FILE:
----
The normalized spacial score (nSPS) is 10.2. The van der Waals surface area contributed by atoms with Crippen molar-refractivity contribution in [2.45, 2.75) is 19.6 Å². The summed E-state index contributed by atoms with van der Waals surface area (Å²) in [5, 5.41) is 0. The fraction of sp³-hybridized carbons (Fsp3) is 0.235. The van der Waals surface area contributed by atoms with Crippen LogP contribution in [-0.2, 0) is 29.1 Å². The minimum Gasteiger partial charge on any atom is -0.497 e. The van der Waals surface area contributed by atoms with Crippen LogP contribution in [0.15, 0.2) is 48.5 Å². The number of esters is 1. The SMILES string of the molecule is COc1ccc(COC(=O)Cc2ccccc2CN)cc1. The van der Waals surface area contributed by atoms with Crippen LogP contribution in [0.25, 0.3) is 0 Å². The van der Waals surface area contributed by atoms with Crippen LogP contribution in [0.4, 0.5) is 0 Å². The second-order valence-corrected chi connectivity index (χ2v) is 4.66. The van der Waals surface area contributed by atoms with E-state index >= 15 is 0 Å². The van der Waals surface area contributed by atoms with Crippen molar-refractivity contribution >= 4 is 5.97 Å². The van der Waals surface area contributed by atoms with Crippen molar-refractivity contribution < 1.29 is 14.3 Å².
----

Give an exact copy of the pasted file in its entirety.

The normalized spacial score (nSPS) is 10.2. The van der Waals surface area contributed by atoms with Crippen molar-refractivity contribution in [2.45, 2.75) is 19.6 Å². The summed E-state index contributed by atoms with van der Waals surface area (Å²) in [5, 5.41) is 0. The fraction of sp³-hybridized carbons (Fsp3) is 0.235. The van der Waals surface area contributed by atoms with Crippen LogP contribution in [-0.2, 0) is 29.1 Å². The minimum Gasteiger partial charge on any atom is -0.497 e. The van der Waals surface area contributed by atoms with Crippen LogP contribution in [0.15, 0.2) is 48.5 Å². The number of esters is 1. The SMILES string of the molecule is COc1ccc(COC(=O)Cc2ccccc2CN)cc1. The van der Waals surface area contributed by atoms with Crippen LogP contribution in [0.25, 0.3) is 0 Å². The van der Waals surface area contributed by atoms with Crippen LogP contribution in [0.4, 0.5) is 0 Å². The second-order valence-corrected chi connectivity index (χ2v) is 4.66. The van der Waals surface area contributed by atoms with E-state index >= 15 is 0 Å². The van der Waals surface area contributed by atoms with Crippen molar-refractivity contribution >= 4 is 5.97 Å². The van der Waals surface area contributed by atoms with Crippen molar-refractivity contribution < 1.29 is 14.3 Å².